Dir: Ulrich Seidl. Austria. 2014. 85mins
Austrian director Ulrich Seidl is a master of cruel realism, a dispassionate observer of the more squalid side of human nature. The title of his latest – a return to the documentary form of his earliest films – suggests yet another journey to the depths, especially in view of the notoriety that certain Austrian basements have achieved in recent years. But although some scenes, especially those involving an S&M ‘love slave’ and his dominatrix partner, are difficult to watch without flinching, In the Basement turns out to be a film of wry fascination, a compellingly weird journey into a domestic space where repressed desires are acted out and where social and political taboos are given free rein.
We knew from his fictional work that this is a director who edits reality to fit his worldview; here, at least, the material feels fresher, more honest, even at times more compassionate, than it did in the Paradise trilogy, where the actors are like insects pinned to the wall, wriggling while he films them.
Marred only by certain mannerist tics, In The Basement (Im Keller) is a film that could achieve at least the same arthouse distribution as Seidl’s recent ‘Paradise’ trilogy – as long as it’s targeted at audiences with sensitive irony meters and strong stomachs.
The film is an assemblage of brief vignettes and longer, fleshed-out scenes featuring recurrent characters. In both cases Seidl often resorts to a device both he and his late lamented compatriot and fellow depth-plumbing director Michael Glawogger have used more than once: the static shot of standing or seated human subjects, staring calmly or sullenly at the camera, held just too long for comfort. There’s a heavy-featured woman in the laundry room, a corpulent hunter and his wife sitting on a sofa under their trophy wall, teenage kids in their underground party space (the latter providing a rare breath of normality, though the suggestion is perhaps that in a few years time they’ll be as messed-up as their elders).
Less of these clichéd static shots would have been more; it’s in more conventional observation and confessions to camera that the film really delivers its strange, melancholic universe, revealing that what people get up to in the privacy of their own basements is, in Seidl’s view at least, part of a sad human comedy.
There’s a wannabe opera singer who now runs an underground shooting range, where friends come to shoot a few rounds and relax into the kind of casual racist badinage that is frowned on up there on the surface. There’s a woman who keeps creepily realistic Reborn babies in boxes in her cellar space and takes them out to coo over (the first time we see one emerge from its packing, we’re queasily unsure for a few horrifying seconds whether it’s replica or real).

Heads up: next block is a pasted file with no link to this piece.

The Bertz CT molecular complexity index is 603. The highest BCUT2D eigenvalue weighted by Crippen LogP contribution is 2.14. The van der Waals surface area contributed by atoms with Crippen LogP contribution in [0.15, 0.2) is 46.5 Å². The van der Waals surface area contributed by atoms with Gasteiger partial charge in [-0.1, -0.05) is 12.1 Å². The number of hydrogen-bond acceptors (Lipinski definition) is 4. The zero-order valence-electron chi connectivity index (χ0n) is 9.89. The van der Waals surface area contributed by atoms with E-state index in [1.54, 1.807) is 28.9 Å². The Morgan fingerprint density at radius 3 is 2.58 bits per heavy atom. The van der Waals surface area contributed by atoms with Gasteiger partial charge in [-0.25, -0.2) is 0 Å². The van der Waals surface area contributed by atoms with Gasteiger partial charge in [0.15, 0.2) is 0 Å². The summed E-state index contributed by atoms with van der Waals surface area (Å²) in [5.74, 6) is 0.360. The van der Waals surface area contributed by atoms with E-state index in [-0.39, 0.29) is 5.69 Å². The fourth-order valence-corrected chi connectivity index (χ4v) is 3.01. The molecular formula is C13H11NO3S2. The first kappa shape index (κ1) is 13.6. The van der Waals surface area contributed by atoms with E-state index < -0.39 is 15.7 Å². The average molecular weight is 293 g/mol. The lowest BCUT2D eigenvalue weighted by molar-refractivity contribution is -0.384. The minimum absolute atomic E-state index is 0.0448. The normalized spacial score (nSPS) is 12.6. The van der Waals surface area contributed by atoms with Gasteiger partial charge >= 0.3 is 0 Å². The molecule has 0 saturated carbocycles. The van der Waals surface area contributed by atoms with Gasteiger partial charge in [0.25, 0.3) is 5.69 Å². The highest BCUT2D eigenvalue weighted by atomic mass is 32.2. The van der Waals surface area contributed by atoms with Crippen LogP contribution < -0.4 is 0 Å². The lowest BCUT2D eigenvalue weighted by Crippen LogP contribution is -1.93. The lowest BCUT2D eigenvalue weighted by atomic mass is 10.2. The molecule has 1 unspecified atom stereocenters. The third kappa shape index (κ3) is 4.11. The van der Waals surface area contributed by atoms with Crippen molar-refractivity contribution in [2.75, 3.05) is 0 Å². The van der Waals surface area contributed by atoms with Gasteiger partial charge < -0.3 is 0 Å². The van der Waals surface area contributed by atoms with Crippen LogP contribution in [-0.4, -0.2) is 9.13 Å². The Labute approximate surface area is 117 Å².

There’s the aforementioned hunter, who spends his holidays shooting game in Africa and chuckles about the time he once served a safari guide Wiener Schnitzel made from warthog meat. There’s a corpulent hooker who “used to be in sales”, and her shoulderless S&M client, a pint-sized superfly in a latex jockstrap. There’s a trussed-up middle-aged female masochist you wouldn’t give another glance at if you met here in a supermarket, who talks calmly about how she likes having her nipples pierced and wearing needle corsets, before revealing that she works for the Catholic charity Caritas helping victims of domestic abuse.
Two sets of characters stand out, and are given more screen time: a brass-band musician of ramrod military bearing whose cellar contains a roomful of tacky Nazi memorabilia, including a Hitler portrait. “This is the cosy room where I spend most of my time”, he informs us; but his underground drinking sessions with other band members are shadowed by the presence of a never-seen wife who communicates with him from the floor above by calling him on his mobile (he leaves trays of food for her on the stairs). Then there are the S&M stars of the show – a dominatrix wife and her tubby security-guard husband, who she calls ‘pig’ and puts through several demeaning tasks, including licking the toilet bowl clean and doing the washing up with metal weights dangling from his genitals.
How on earth did these people allow themselves to be filmed? we ask as we watch ‘pig’ being hoisted off the bed in a particularly painful fashion. We will never know, but perhaps the observer-observed dynamic was less straightforward than the ‘documentary’ tag leads us to believe. The pressbook reveals that the surrogate mother has just one Reborn doll that she doesn’t keep in her basement; Seidl ran with the suggestion and scripted a story for her. But we knew from his fictional work that this is a director who edits reality to fit his worldview; here, at least, the material feels fresher, more honest, even at times more compassionate, than it did in the Paradise trilogy, where the actors are like insects pinned to the wall, wriggling while he films them.
Production company: Ulrich Seidl Film Produktion
International sales: Coproduction Office, www.coproductionoffice.eu
Producer: Ulrich Seidl
Idea and concept: Ulrich Seidl, Veronika Franz
Cinematography: Martin Gschlacht
Editor: Christoph Brunner